I installed Linux Mint after Windows 8 (OEM install) on an ASUS UX32LN. Worked fine, just that I never checked if Win8 boots ok again. Then one time I ran out of battery power (usually I used Suspend). Afterwards, Linux would not wake from Suspend, I had to reset it with the power button for 20s.

Then not even that worked, I had to open up, remove the battery, then it would start. Then I tried to boot Win8 again, and it froze. Could not boot it with the battery trick or otherwise. I took the SSD into another PC, it booted windows directly (skipped grub somehow). So I thought my laptop has some hardware issue. I wanted to prepare it for service (by doing a reinstall of windows). I started the reinstall on this other pc but shut it down on the license agreement page. I booted Linux Mint from a USB stick, deleted my Linux Mint from this drive (and the swap partition) but left Windows in place. Then I placed it back in the laptop. Now it managed to boot again (3 times in a row) but it goes to grub command line immediately (ignores any F2/F10/Del to enter BIOS, ignores plugged in USB stick with Linux Mint) where it freezes.

I tend to think there is nothing physically wrong with it just I messed up the laptop somehow. Please don't ask me to remove the SSd anymore from the laptop I'm so sick of unscrewing and screwing those tiny screws for the milionth time... Hope someone can help me. What should I do... I just have another Linux pc, no more Win8 machines to make a recovery disk (not that I think it would boot it).

2 Answers 2


Your biggest problem seems to be that you cannot boot anything (like "live CD", Windows Repair, etc.) If you could, you could inspect your hard drive, backup your stuff, etc., repair the boot.

The simplest approach would be to figure how to get into your BIOS. Make sure you have tried all the possibilities carefully. If you can get into the BIOS, you can boot from recovery or repair media.

But if that really doesn't work: Grub is a 2 stage loader. By deleting your linux partition, you have deleted the second stage. But, the first stage may be almost as capable as your BIOS in selecting a device to boot from (like your Linux Mint USB stick).

Here is what to try and expect. At the grub> prompt, type ls. If this responds with data , you can try to use grub to select a device to "chainload". This might be a CD, DVD, or USB stick which is bootable. You should do a little research before trying this. But here are a few hints:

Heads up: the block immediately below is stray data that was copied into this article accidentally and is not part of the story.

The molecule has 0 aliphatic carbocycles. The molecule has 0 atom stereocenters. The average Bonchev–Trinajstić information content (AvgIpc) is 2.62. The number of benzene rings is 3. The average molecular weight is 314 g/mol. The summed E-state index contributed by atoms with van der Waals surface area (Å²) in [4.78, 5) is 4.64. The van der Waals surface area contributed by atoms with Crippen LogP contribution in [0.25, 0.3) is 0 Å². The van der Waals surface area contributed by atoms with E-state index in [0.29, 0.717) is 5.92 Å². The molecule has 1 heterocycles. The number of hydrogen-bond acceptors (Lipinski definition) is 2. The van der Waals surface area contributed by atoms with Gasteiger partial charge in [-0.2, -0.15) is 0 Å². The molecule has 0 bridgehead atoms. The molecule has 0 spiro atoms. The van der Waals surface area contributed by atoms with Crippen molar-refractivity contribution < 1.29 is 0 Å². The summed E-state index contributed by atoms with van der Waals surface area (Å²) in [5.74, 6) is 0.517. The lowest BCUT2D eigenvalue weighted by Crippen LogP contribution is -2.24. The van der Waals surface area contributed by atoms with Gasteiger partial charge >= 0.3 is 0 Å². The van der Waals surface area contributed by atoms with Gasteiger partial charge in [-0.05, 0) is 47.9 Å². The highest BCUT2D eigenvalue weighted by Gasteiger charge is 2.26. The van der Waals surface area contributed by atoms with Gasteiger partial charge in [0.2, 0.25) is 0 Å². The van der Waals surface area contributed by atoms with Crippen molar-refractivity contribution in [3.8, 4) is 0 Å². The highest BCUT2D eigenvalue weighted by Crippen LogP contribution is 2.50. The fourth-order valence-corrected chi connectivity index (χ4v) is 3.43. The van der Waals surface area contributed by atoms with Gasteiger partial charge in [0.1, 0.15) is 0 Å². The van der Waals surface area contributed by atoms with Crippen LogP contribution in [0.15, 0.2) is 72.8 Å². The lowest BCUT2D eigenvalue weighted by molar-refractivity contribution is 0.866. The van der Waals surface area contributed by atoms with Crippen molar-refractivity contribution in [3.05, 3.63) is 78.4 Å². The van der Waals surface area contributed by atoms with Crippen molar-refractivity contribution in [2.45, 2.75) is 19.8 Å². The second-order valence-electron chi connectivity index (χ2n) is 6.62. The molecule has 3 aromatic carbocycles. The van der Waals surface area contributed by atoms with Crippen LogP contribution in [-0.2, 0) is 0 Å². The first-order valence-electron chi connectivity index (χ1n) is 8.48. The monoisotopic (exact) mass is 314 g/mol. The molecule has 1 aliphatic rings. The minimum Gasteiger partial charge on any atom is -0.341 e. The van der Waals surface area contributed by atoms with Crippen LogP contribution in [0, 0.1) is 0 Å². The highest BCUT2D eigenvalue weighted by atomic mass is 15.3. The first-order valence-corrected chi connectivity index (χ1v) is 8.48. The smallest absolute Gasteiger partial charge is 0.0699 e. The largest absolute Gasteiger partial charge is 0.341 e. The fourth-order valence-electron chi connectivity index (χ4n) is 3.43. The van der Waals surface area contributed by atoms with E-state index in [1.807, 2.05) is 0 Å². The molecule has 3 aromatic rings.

grub> set pager=1
grub> help
grub> ls

Once you have identified the device or partition you want to boot

set root=(hd1)
chainloader +1

(hd1) is a placeholder for the name of the device you want to boot from. You will need to figure out what this should be for your system and recovery device, using ls.

This will probably work for recovery media (live CD, live USB, etc) but may not work to boot a partition on your SSD, like (hd0, msdos1).

Final comments:

If you remove the battery, leave it out for 10 minutes, before putting it back in. This will increase the chances that the BIOS will forget whatever was preventing it from behaving normally (for example, when you initially had a failed suspend).

If you do boot something, try to do a normal shutdown. This may also clear the BIOS of any flags which are confusing it.

  • I can't type anything at the grub prompt...the machine freezes when it reaches it. I just see it but no key I press appears and the blinking cursor is permanently on.
    – Justincase
    Commented Sep 15, 2016 at 17:48
  • So sorry to hear. Is is possible that your keyboard is not working? This would explain why you cannot get into the BIOS, as well as why you cannot type anything at the grub prompt. You could try an external USB keyboard.
    – CliffC
    Commented Sep 16, 2016 at 0:34

I find solution for you from: Accessing UEFI Firmware on a computer that shipped with Windows 8

  1. Press Windows Key + C  to access the Windows 8 Charms bar
  2. Click Power & choose Restart while holding down the Shift Key
  3. In the Boot Options menu choose Troubleshoot
  4. In the Advanced Options menu choose UEFI Firmware Settings
  5. Make changes

Delete windows efi boot item from bios boot menu. If possible add bios setup to efi boot order menu. Windows can't boot Linux, but Linux can boot Windows.

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